I think gaiters must be an acquired taste. I always used to wonder what on earth gaiters were actually for, and proudly went without them until one day in my early twenties when I secretly experimented and became a total convert. I then wore canvas gaiters everytime I was going to spend a day out on the hill, and when people pointed out the fact that I appeared to have gone back on my gaiter-ban, I pretended that they must have been thinking of someone else.
Anyway, canvas gaiters thoroughly let me down last weekend when I was trying to stalk a roe buck through thigh high heather. Nothing “swishes” like dry heather on canvas, and I sounded like hail on a tin roof as I tried to sneak around a huge pile of granite boulders and into a good spot. No wonder the buck didn’t hang around, although it can’t have helped that Scoop decided that she needed a clearer view and shuffled into plain sight. On the whole, she’s quite good when we go stalking and she usually stays where I put her, but sometimes it’s just too exciting and she has to get a tiny bit closer at the cost of my hour’s painful crawling through the heather. Still, if I don’t take her, she’ll never learn, and she is getting better.
In response to the canvas betrayal, I was considering buying a new pair of gaiters made out of slightly less sonorous material when I was given a pair of “MacGaiters” – neoprene things with velcro sides and no under-heel strap. Most importantly, they were red. And not the sort of red that blends into the background like a fox in dead bracken – the kind of red that you see flash across your life as you step into the street unknowingly and almost pass beneath the wheels of a routemaster bus. It’s a “striking” colour. But the emphasis should be on the fact that I was given these gaiters for free, and since I never turn anything down, I decided I was going to give them a go on the hill this afternoon.
I must say, I rather imagined that as soon as I stepped outside they would peel straight off my legs like a rancid banana skin (revealing my legs like rancid bananas beneath), given that they only attach by a strip of velcro and a simple hook. In fact, they were on in a matter of seconds when I am used to taking ages to build gaiters around my legs. Once in the heather, I was satisfied to notice that there was hardly a rustle to be heard. Over the past few weeks, I’ve got quite good at getting up that hill, and while I don’t sail through the corries like a highlander, I can now cover the ground quite briskly enough to make the trip fly by.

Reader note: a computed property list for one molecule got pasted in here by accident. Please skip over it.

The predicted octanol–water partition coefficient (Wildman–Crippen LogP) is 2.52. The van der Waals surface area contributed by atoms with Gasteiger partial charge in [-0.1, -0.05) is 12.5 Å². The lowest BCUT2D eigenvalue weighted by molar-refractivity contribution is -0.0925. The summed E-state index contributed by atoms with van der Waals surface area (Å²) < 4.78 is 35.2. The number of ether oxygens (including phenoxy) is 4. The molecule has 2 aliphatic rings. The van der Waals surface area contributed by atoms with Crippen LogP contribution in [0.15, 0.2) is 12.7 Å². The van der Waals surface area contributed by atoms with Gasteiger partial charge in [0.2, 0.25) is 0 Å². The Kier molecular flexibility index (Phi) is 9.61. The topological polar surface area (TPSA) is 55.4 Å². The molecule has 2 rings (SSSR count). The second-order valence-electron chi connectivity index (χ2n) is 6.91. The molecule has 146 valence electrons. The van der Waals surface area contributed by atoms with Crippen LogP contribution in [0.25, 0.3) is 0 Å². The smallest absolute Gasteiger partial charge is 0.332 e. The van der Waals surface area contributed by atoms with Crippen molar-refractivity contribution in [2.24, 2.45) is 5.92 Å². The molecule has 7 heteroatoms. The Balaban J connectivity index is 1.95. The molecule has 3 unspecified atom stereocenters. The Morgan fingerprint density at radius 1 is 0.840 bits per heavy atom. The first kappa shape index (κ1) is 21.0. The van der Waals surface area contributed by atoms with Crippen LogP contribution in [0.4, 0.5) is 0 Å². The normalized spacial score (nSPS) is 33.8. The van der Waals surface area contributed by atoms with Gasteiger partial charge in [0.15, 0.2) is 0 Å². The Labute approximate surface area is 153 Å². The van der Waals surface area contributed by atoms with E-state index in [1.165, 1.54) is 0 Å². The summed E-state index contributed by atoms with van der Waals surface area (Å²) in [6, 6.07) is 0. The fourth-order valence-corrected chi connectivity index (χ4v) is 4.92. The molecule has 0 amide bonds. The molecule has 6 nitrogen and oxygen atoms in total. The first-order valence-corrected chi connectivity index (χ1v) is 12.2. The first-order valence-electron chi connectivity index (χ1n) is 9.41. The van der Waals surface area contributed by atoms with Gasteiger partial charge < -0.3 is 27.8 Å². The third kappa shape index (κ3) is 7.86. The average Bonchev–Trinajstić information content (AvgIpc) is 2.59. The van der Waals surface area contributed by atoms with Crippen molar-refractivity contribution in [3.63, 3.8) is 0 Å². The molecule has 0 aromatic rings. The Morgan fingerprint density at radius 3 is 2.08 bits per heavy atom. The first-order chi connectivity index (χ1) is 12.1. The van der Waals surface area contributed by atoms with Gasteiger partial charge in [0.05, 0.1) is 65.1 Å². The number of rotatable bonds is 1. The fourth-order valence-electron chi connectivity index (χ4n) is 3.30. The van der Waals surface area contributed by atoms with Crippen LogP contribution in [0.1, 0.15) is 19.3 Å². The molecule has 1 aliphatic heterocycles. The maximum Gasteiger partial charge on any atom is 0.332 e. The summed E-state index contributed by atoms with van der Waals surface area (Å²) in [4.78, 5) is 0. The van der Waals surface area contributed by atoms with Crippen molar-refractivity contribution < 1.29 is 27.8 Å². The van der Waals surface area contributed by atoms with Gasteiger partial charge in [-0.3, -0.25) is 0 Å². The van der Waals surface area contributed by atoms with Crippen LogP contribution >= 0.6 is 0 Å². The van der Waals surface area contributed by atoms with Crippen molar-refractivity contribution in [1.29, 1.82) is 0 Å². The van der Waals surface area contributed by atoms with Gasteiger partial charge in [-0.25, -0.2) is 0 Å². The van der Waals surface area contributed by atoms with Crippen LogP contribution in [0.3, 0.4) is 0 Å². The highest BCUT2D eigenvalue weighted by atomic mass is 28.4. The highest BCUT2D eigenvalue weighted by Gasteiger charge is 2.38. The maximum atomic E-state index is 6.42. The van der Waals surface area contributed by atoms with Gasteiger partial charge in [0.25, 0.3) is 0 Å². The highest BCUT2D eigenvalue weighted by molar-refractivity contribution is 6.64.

I flushed a pair of red grouse, then watched a peregrine sail high up overhead. I worried for a moment that I was working for him, but the grouse I put up appeared to be of no interest to him. If he had managed to catch one, I would have been certain to have picked it off him and taken it home. I nearly caused a pile-up on my way into work the other morning when a sparrowhawk and a woodpigeon tumbled into the road and I had to act quickly in order to stop the car and disentagle the hawk from what became my dinner.
By its very nature, burnt heather is not a very discreet walking surface. It crackles and pops, even when you lift your feet high, but at least the neoprene was relatively quiet as I dropped down into a little gully full of waist-high myrtle bones. Myrtle has leaped back into prominence since the fire, but there was not enough fresh, watery undergrowth to take the twiggy crackle out of the scorched branches. I was crunching and cursing, but at least it wasn’t the fault of my gaiters this time.
By total fluke, I spotted the buck before he had had time to really panic. He stood up, and the movement just drew my eye. Eighty yards apart, we watched each other fixedly. Sweating and with condensation blooming on my glasses, I tried to peer through the binoculars. He was certainly a buck, and a pretty huge one too. But then he moved his head and revealed that he only had one horn. But what a horn it was – a left horn that was tall and fine with long ivory tips and an odd little bend to the right at the extreme end. As far as I was concerned, it was game on. I don’t put much value on the size of horns – I just really like venison and I know enough to understand that in the management of deer, anything cosmetically unusual or defective is usually best off in the freezer. In principal, the buck had already been divided into a number of small plastic bags, but in practice, he was still very much alive and somewhat suspicious. Many’s the slip twixt cup and lip. With a sinking heart, I realised that I was crouching in the centre of about an acre of truly rank burnt heather and myrtle. Any attempt to move in order to get a shot would result in a symphony of crackling. As if he knew it, the buck began to walk slowly away with a doe behind him.
For the next hour, I followed him for a mile up the side of a forestry block until I got too close and he finally winded me. With a simple hop, he glided into the forest with the doe hot on his heels. Seconds later, there was a triumphant series of booming barks from the trees. I sat down and watched the sunset over the Solway. If I was a better stalker, I might have produced some trick which would have turned the tables in my favour, but part of me was relieved not to have had to carry a bloody great roe buck on my back two and a half miles back over the hill to the car.
I suppose MacGaiters are nothing new and that anyone who reads this will probably already have made their mind up one way or the other whether they like them and will put no sway on some specious “review”. For what it’s worth, I think that they are good things, and after a five mile walk though burnt heather, they are even starting to look reassuringly black.